NEWS
20/11/2016 16:48 SAST | Updated 21/11/2016 12:51 SAST

Teacher Uses Clever Method To Help Kraaifontein Students With Maths

How hip-hop helps him reach his grade eight students.

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You may think you've heard this story before. A class of underprivileged children are surly and unresponsive when they meet their new, most likely white, teacher. Think Dangerous Minds, The Ron Clark Story and Freedom Writers. The do-gooder starts off being hated and disrespected but experiences a breakthrough when they teach their streetwise, black pupil in an unconventional way, and suddenly earn their respect. Thankfully South Africa has a more believable and less condescending version of that narrative: a teacher from Kraaifontein is using hip-hop beats and rhymes to teach his class times tables.

The Daily Voice reports that Kurt Minnaar (33) uses "gevaarlike [dangerous] dance moves" and music to teach his Grade 8 class at Eben Dönges High School.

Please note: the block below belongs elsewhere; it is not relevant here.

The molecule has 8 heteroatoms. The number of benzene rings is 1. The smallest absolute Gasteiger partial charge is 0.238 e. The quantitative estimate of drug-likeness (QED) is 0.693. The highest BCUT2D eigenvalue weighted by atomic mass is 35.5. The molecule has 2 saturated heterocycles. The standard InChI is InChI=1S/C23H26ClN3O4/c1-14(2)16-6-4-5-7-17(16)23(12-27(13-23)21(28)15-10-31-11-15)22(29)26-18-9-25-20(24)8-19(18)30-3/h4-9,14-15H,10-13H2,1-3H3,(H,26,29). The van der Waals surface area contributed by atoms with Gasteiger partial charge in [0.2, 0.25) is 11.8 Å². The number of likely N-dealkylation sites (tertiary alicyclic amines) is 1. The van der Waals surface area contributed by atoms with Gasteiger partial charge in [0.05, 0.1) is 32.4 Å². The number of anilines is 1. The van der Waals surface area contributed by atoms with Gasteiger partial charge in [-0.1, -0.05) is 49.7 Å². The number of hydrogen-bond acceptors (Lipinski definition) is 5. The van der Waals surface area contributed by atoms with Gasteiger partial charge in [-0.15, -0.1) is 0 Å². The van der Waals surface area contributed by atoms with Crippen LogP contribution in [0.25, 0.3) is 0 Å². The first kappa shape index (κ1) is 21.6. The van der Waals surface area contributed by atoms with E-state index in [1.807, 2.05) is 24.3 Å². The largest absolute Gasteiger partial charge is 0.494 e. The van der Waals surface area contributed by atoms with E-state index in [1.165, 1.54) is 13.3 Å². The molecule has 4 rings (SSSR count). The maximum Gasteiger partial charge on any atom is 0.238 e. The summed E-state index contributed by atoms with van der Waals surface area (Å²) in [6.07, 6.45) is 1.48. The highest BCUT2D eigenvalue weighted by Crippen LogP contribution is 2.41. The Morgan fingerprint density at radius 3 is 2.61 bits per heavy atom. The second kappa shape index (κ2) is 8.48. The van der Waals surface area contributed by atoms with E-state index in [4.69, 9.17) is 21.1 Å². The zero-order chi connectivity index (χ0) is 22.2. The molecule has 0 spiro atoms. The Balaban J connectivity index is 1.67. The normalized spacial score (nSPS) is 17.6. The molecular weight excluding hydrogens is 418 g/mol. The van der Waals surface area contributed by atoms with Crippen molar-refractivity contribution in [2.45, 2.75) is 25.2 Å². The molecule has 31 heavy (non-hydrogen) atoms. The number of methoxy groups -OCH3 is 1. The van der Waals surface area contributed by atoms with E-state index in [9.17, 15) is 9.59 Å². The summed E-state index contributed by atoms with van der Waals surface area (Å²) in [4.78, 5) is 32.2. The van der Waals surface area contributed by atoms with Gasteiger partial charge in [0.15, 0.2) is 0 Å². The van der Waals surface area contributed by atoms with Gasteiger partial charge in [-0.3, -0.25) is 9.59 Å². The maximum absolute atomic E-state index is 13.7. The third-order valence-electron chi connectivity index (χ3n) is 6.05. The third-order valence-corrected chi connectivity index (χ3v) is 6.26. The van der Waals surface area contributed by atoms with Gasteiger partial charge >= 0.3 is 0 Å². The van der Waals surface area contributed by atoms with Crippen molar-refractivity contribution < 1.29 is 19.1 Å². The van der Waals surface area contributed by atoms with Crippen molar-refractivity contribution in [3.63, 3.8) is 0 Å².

According to the newspaper, Minaar is working on six tracks to add to the two he already has, and will be releasing an album of the times tables in raps.

His work is a welcome relief.

Eben Dönges High School has made headlines previously, but not for the best reasons. Named after an apartheid-era minister, the school in 2013 was at the receiving end of fierce backlash after it sent two Muslim pupils home over their fez and hijab. The siblings did not attend school for five days as they were not permitted back with the traditional garb. The Western Cape government eventually intervened and returned the children to their school.

In 2014, the school was in the news again, this time because a teacher was being investigated for hitting a grade nine pupil on the head with a stick in front of classmates.

Minnaar's work hopefully signals the start of far better times for pupils at the school.

Pupil Jabulani Dyantyi, 15, says he enjoys coming to math classes, because of the raps. "I get inspired by Mr Minnaar's raps and it has helped improve my maths marks," he told the newspaper.

The teacher said he's seen a reduction in the amount of disruptions in class. "I have seen some good results in my classes, but to see an even greater result I need to create more learning material and lesson plans. I have so many other ideas that I still want to implement, but it's all going to take some time."

Watch his inspiring work in the classroom here.